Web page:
Not much was left to say when, during an otherwise sensible discussion, a friend quipped, “The Innocence of Muslims angers them and the nonsense of Muslims angers me”. 

To me, the recent deluge of opinions, accusations and insults has been quite disturbing. Because it has swept away all possibilities of progressive debates and submerged every voice that refuses to side with any one camp of reasoning. Seasoned journalists have abandoned their proclaimed dedication to factually and ethically objective editorials for more personal and aggressive outbursts. TV show hosts and their guests remind me of brawling kids who point fingers at each other and tearfully retort, “He started it”. 

My generation too has been busy fighting for the revolution. On Facebook. We have been diligently slapping each other with links and counter-links to viral articles, cartoons and videos that were neither created nor evaluated by any one of us. But we are enjoying the convenience to cherry-pick the facts that prove our arguments. Arguments that do not question us or make us feel uncomfortable; like the style that suits us more or the size that fits us well. 

So as a non-Muslim, I want to share a cartoon that mocks Muslims who ignore hundreds of dying Syrian Muslims but protest against a trashy film. As a Muslim, my choice would be the cartoon that questions Western media’s silence over the drone attacks on innocent women and children. As a non-Muslim, I can simply ignore Amnesty International when it accuses several European governments for doing nothing to prevent discrimination against Muslims. As a Muslim, I’d pay no attention to a similar Amnesty International report that criticizes Muslim-majority countries for human rights violations of non-Muslims.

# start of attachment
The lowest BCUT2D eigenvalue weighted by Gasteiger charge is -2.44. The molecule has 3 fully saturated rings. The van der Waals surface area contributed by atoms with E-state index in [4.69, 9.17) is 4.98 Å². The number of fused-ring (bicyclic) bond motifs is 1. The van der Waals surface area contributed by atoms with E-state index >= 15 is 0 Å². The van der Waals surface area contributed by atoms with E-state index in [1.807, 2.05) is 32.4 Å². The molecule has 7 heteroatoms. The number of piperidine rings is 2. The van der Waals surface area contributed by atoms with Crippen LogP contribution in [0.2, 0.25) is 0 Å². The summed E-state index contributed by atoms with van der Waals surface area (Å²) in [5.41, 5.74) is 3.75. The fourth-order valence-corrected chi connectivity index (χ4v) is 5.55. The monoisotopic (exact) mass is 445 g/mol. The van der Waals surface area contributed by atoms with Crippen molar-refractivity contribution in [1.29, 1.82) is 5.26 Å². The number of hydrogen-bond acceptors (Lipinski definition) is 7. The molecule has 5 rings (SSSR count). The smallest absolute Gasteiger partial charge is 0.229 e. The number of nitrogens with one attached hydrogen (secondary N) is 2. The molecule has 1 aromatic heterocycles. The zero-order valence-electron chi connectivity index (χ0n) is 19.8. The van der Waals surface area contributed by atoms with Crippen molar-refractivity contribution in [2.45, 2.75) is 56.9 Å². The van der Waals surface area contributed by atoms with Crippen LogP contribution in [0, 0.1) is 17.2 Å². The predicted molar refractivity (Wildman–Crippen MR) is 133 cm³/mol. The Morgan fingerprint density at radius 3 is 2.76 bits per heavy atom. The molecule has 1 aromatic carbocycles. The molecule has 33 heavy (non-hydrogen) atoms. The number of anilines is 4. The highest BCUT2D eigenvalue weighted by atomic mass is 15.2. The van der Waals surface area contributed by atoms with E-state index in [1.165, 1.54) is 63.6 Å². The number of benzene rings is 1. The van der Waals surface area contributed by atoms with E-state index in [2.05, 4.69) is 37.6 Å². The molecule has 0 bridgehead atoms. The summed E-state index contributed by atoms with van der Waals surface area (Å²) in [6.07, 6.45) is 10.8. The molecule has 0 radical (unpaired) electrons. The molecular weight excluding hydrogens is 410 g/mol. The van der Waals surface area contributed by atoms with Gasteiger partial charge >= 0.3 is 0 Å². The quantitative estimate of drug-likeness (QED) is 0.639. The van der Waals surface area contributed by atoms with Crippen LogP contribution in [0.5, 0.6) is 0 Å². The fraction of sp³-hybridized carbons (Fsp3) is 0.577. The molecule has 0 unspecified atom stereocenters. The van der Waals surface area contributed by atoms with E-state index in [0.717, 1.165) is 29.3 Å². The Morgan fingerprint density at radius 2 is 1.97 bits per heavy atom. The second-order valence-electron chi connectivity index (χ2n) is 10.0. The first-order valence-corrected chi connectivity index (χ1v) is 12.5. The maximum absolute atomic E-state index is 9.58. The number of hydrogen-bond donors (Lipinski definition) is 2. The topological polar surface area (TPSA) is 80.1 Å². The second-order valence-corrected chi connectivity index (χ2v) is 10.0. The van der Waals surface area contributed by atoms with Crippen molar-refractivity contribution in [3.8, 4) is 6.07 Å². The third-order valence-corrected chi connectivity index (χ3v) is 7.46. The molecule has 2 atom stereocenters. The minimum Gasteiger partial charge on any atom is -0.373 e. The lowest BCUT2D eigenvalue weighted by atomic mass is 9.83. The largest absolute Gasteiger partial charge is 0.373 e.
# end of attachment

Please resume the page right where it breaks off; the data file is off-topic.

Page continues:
When I was photographing this mural a few weeks ago, I wanted the hand in the frame to represent the invisible face of the muralist that questions both these extremes. But then, no matter how powerful or relevant a question is, it still cannot be more than a question. It is the response to a question that has consequences; a response that catapults a change and a response that can evoke a much better question. Unfortunately, our noisy responses to the ongoing crisis are horrid testimonies of just these two faces. The third face remains largely invisible with a voice that is too feeble to be heard. 

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